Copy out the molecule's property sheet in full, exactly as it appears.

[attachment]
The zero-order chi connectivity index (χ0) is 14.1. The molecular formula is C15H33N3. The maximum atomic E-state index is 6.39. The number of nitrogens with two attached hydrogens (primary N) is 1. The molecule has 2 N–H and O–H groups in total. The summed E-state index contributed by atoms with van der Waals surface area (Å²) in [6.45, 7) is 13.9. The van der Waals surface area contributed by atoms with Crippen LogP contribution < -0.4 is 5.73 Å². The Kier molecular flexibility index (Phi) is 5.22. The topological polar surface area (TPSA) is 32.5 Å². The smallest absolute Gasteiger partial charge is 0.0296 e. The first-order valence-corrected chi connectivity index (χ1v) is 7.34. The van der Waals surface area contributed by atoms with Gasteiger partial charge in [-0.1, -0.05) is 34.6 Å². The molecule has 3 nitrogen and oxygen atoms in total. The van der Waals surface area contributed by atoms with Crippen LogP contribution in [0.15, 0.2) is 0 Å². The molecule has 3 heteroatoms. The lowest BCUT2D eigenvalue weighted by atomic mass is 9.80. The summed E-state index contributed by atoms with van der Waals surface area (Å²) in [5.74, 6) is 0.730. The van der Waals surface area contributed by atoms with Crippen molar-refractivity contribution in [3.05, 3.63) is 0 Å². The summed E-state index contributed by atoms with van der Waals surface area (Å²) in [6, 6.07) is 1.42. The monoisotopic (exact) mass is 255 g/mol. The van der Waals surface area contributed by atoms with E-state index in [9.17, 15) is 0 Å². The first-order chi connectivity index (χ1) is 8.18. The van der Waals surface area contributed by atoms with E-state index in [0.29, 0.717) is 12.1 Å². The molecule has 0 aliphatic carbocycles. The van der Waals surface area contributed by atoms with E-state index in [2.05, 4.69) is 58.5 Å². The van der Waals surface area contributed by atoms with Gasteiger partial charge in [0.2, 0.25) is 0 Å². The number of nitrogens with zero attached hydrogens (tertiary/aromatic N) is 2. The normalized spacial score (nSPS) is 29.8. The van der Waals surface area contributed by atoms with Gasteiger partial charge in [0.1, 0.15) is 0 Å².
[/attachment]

The zero-order chi connectivity index (χ0) is 14.1. The molecular formula is C15H33N3. The maximum atomic E-state index is 6.39. The number of nitrogens with two attached hydrogens (primary N) is 1. The molecule has 2 N–H and O–H groups in total. The summed E-state index contributed by atoms with van der Waals surface area (Å²) in [6.45, 7) is 13.9. The van der Waals surface area contributed by atoms with Crippen LogP contribution < -0.4 is 5.73 Å². The Kier molecular flexibility index (Phi) is 5.22. The topological polar surface area (TPSA) is 32.5 Å². The smallest absolute Gasteiger partial charge is 0.0296 e. The first-order valence-corrected chi connectivity index (χ1v) is 7.34. The van der Waals surface area contributed by atoms with Gasteiger partial charge in [-0.1, -0.05) is 34.6 Å². The molecule has 3 nitrogen and oxygen atoms in total. The van der Waals surface area contributed by atoms with Crippen LogP contribution in [0.15, 0.2) is 0 Å². The molecule has 3 heteroatoms. The lowest BCUT2D eigenvalue weighted by atomic mass is 9.80. The summed E-state index contributed by atoms with van der Waals surface area (Å²) in [5.74, 6) is 0.730. The van der Waals surface area contributed by atoms with Crippen molar-refractivity contribution in [3.05, 3.63) is 0 Å². The summed E-state index contributed by atoms with van der Waals surface area (Å²) in [6, 6.07) is 1.42. The monoisotopic (exact) mass is 255 g/mol. The van der Waals surface area contributed by atoms with E-state index in [9.17, 15) is 0 Å². The first-order chi connectivity index (χ1) is 8.18. The van der Waals surface area contributed by atoms with E-state index in [0.29, 0.717) is 12.1 Å². The molecule has 0 aliphatic carbocycles. The van der Waals surface area contributed by atoms with E-state index in [2.05, 4.69) is 58.5 Å². The van der Waals surface area contributed by atoms with Gasteiger partial charge in [0.2, 0.25) is 0 Å². The number of nitrogens with zero attached hydrogens (tertiary/aromatic N) is 2. The normalized spacial score (nSPS) is 29.8. The van der Waals surface area contributed by atoms with Gasteiger partial charge in [0.1, 0.15) is 0 Å².